There is no doubt that the PR profession is profoundly changing. As the months slip by, I can't stress this enough: Press releases are passé. PR professionals are forced with a decision: Get with it, or get out of the profession.
A few weeks ago, I got in some hot water with some of my fellow PR professionals for being too tough on a agency employee for sending me an off-topic pitch. Since then, I've received my share of pitches. Copyblogger's Brian Clark really inspired me today, after reading this excellent monster list of recommendations on how to pitch properly.
Since it's never my intention to simply point out what's wrong with our profession - but to try to point out what is right - I'm including this recent email I received, along with my comments, to point out why it works.
Here is the headline and the first paragraph:
It was addressed informally, "Hi, Claire," but that's cool. She spelled my name correctly. Second, she included a crucial detail. Since I contribute material to PR Daily, she immediately made the connection that she was sending this and thought it would be suitable for PR Daily. To be completely honest, the subject line was ok, but could have been a little more exciting. But it was descriptive, at least. Don't waste that crucial real estate with a spammy note such as "press release" or "for your consideration."
She obviously took the time to Google my name, noting my connection to PR Daily. That is crucial when dealing with a reporter or a blogger. It does not take more than 2 minutes to Google each person. If you don't have time to research each person, that means you are spamming your pitch to WAY too many people.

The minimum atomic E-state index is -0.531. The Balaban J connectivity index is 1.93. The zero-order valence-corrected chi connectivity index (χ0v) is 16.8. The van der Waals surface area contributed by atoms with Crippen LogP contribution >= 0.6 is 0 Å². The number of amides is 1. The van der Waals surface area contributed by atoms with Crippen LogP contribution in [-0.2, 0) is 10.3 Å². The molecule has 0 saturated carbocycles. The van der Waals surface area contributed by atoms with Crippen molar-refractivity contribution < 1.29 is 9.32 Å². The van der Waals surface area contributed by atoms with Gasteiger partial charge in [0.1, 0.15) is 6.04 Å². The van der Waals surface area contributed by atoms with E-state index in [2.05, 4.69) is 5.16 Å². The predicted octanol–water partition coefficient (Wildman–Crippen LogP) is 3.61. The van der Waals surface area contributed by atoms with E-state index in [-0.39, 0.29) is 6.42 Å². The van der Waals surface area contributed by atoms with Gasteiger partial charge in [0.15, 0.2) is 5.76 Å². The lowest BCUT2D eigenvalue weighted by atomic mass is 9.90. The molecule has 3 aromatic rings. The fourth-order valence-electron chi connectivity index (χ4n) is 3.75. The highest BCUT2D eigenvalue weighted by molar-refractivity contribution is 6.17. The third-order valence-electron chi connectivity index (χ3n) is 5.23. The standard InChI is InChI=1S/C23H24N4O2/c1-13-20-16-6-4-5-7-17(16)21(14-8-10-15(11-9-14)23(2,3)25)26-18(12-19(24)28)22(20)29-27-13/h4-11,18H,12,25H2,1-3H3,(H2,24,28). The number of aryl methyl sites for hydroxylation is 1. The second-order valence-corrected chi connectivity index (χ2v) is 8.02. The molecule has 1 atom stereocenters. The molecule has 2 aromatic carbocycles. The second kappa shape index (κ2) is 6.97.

Next, it's a marketing trends story. I occasionally write about that subject. The best part came next. She offered her company as an ongoing resource! And gave me the name of a real person to contact. Cool!
The email was informative, factual, full of good information. The marketing trend link took me to a web page with the information promised. She also took the extra step of including the information into the body of the email in case I just scrolled down to see it.
Appropriately missing was a news release. Why? Because this is NOT NEWS. It's information. It's a huge mistake to use a "news release" format to transmit INFORMATION. This is called a "pitch email," and it's highly effective because it meets the following criteria:
- On target with what the blogger writes about
- Personalized and researched
- Valuable information
Well done! I'd love to hear your stories of some great pitches you've received. Thanks for reading!